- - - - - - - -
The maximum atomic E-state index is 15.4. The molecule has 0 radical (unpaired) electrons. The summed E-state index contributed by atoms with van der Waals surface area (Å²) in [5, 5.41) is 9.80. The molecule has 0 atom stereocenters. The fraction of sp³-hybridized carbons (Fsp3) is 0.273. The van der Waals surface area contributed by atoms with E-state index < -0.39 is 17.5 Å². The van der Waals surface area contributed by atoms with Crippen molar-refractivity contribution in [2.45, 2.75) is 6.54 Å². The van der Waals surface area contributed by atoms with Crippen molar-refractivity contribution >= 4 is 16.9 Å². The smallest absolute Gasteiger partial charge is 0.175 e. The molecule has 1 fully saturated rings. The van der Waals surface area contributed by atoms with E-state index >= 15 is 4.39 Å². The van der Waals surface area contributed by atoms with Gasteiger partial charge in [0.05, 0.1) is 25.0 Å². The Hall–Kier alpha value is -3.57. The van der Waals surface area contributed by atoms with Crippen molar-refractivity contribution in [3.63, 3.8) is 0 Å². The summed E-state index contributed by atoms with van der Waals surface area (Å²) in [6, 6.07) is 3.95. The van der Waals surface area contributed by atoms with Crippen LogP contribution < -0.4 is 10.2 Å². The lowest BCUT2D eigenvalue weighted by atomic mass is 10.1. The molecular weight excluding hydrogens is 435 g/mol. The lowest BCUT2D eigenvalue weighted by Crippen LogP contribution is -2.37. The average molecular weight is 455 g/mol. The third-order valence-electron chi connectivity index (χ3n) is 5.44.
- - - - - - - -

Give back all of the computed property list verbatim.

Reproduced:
The maximum atomic E-state index is 15.4. The molecule has 0 radical (unpaired) electrons. The summed E-state index contributed by atoms with van der Waals surface area (Å²) in [5, 5.41) is 9.80. The molecule has 0 atom stereocenters. The fraction of sp³-hybridized carbons (Fsp3) is 0.273. The van der Waals surface area contributed by atoms with E-state index < -0.39 is 17.5 Å². The van der Waals surface area contributed by atoms with Crippen molar-refractivity contribution in [2.45, 2.75) is 6.54 Å². The van der Waals surface area contributed by atoms with Crippen molar-refractivity contribution >= 4 is 16.9 Å². The smallest absolute Gasteiger partial charge is 0.175 e. The molecule has 1 fully saturated rings. The van der Waals surface area contributed by atoms with E-state index >= 15 is 4.39 Å². The van der Waals surface area contributed by atoms with Gasteiger partial charge in [0.05, 0.1) is 25.0 Å². The Hall–Kier alpha value is -3.57. The van der Waals surface area contributed by atoms with Crippen molar-refractivity contribution in [3.63, 3.8) is 0 Å². The summed E-state index contributed by atoms with van der Waals surface area (Å²) in [6, 6.07) is 3.95. The van der Waals surface area contributed by atoms with Crippen LogP contribution < -0.4 is 10.2 Å². The lowest BCUT2D eigenvalue weighted by atomic mass is 10.1. The molecular weight excluding hydrogens is 435 g/mol. The lowest BCUT2D eigenvalue weighted by Crippen LogP contribution is -2.37. The average molecular weight is 455 g/mol. The third-order valence-electron chi connectivity index (χ3n) is 5.44.